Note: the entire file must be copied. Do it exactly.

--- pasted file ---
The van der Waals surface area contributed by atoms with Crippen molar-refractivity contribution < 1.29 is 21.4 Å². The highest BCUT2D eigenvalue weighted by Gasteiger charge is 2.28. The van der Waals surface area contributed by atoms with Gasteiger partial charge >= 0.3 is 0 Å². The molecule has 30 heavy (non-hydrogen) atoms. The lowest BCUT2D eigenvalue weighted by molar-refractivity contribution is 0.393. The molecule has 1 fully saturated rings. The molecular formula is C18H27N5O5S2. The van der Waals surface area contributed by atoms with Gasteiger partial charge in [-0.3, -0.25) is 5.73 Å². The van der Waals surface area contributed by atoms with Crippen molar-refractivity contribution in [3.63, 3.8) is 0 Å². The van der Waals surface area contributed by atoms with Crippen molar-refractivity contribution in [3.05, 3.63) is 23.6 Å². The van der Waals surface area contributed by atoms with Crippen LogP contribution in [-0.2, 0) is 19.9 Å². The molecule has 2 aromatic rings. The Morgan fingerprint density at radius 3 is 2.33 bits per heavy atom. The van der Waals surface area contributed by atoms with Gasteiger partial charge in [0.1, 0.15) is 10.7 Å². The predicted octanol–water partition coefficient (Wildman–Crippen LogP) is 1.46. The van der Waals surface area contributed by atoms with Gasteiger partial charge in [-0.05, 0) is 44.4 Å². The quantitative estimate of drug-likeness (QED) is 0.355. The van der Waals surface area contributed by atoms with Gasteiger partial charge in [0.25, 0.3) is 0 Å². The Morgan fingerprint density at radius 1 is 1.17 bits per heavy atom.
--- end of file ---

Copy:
The van der Waals surface area contributed by atoms with Crippen molar-refractivity contribution < 1.29 is 21.4 Å². The highest BCUT2D eigenvalue weighted by Gasteiger charge is 2.28. The van der Waals surface area contributed by atoms with Gasteiger partial charge >= 0.3 is 0 Å². The molecule has 30 heavy (non-hydrogen) atoms. The lowest BCUT2D eigenvalue weighted by molar-refractivity contribution is 0.393. The molecule has 1 fully saturated rings. The molecular formula is C18H27N5O5S2. The van der Waals surface area contributed by atoms with Gasteiger partial charge in [-0.3, -0.25) is 5.73 Å². The van der Waals surface area contributed by atoms with Crippen molar-refractivity contribution in [3.63, 3.8) is 0 Å². The van der Waals surface area contributed by atoms with Crippen molar-refractivity contribution in [3.05, 3.63) is 23.6 Å². The van der Waals surface area contributed by atoms with Crippen LogP contribution in [-0.2, 0) is 19.9 Å². The molecule has 2 aromatic rings. The Morgan fingerprint density at radius 3 is 2.33 bits per heavy atom. The van der Waals surface area contributed by atoms with Gasteiger partial charge in [0.1, 0.15) is 10.7 Å². The predicted octanol–water partition coefficient (Wildman–Crippen LogP) is 1.46. The van der Waals surface area contributed by atoms with Gasteiger partial charge in [-0.05, 0) is 44.4 Å². The quantitative estimate of drug-likeness (QED) is 0.355. The van der Waals surface area contributed by atoms with Gasteiger partial charge in [0.25, 0.3) is 0 Å². The Morgan fingerprint density at radius 1 is 1.17 bits per heavy atom.